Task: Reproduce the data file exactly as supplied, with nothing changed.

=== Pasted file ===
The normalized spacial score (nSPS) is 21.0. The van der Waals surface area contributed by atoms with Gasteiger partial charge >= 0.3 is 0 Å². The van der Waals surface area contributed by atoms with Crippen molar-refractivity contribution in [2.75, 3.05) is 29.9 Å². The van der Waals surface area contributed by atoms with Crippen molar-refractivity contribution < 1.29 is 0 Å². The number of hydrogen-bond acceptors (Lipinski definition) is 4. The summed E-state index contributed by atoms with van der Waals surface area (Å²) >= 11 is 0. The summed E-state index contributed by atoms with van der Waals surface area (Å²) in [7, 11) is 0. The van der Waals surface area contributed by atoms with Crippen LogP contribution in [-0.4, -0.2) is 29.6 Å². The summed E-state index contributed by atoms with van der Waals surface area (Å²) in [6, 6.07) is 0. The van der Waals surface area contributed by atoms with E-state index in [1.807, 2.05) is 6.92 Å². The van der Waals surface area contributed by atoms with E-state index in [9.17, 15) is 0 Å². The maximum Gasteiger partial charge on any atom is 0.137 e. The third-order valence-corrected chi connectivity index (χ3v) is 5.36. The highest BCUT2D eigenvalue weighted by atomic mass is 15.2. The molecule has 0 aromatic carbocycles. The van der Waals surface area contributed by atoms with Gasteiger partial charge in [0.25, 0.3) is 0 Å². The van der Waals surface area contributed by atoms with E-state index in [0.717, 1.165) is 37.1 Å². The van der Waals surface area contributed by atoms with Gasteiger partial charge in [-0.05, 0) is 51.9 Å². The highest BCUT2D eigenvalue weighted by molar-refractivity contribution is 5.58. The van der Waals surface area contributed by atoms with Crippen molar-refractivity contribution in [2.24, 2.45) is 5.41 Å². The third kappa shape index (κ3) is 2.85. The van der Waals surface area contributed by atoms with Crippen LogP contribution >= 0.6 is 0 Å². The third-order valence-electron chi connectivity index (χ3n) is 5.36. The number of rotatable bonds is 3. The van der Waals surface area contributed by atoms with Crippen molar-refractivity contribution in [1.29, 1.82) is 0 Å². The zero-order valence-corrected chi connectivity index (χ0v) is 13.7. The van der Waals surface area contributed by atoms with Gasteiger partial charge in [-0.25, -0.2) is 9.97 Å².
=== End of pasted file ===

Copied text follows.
The normalized spacial score (nSPS) is 21.0. The van der Waals surface area contributed by atoms with Gasteiger partial charge >= 0.3 is 0 Å². The van der Waals surface area contributed by atoms with Crippen molar-refractivity contribution in [2.75, 3.05) is 29.9 Å². The van der Waals surface area contributed by atoms with Crippen molar-refractivity contribution < 1.29 is 0 Å². The number of hydrogen-bond acceptors (Lipinski definition) is 4. The summed E-state index contributed by atoms with van der Waals surface area (Å²) >= 11 is 0. The summed E-state index contributed by atoms with van der Waals surface area (Å²) in [7, 11) is 0. The van der Waals surface area contributed by atoms with Crippen LogP contribution in [-0.4, -0.2) is 29.6 Å². The summed E-state index contributed by atoms with van der Waals surface area (Å²) in [6, 6.07) is 0. The van der Waals surface area contributed by atoms with E-state index in [1.807, 2.05) is 6.92 Å². The van der Waals surface area contributed by atoms with E-state index in [9.17, 15) is 0 Å². The maximum Gasteiger partial charge on any atom is 0.137 e. The third-order valence-corrected chi connectivity index (χ3v) is 5.36. The highest BCUT2D eigenvalue weighted by atomic mass is 15.2. The molecule has 0 aromatic carbocycles. The van der Waals surface area contributed by atoms with Gasteiger partial charge in [0.25, 0.3) is 0 Å². The van der Waals surface area contributed by atoms with E-state index in [0.717, 1.165) is 37.1 Å². The van der Waals surface area contributed by atoms with Gasteiger partial charge in [-0.05, 0) is 51.9 Å². The highest BCUT2D eigenvalue weighted by molar-refractivity contribution is 5.58. The van der Waals surface area contributed by atoms with Crippen molar-refractivity contribution in [2.24, 2.45) is 5.41 Å². The third kappa shape index (κ3) is 2.85. The van der Waals surface area contributed by atoms with Crippen LogP contribution >= 0.6 is 0 Å². The third-order valence-electron chi connectivity index (χ3n) is 5.36. The number of rotatable bonds is 3. The van der Waals surface area contributed by atoms with Crippen molar-refractivity contribution in [1.29, 1.82) is 0 Å². The zero-order valence-corrected chi connectivity index (χ0v) is 13.7. The van der Waals surface area contributed by atoms with Gasteiger partial charge in [-0.25, -0.2) is 9.97 Å².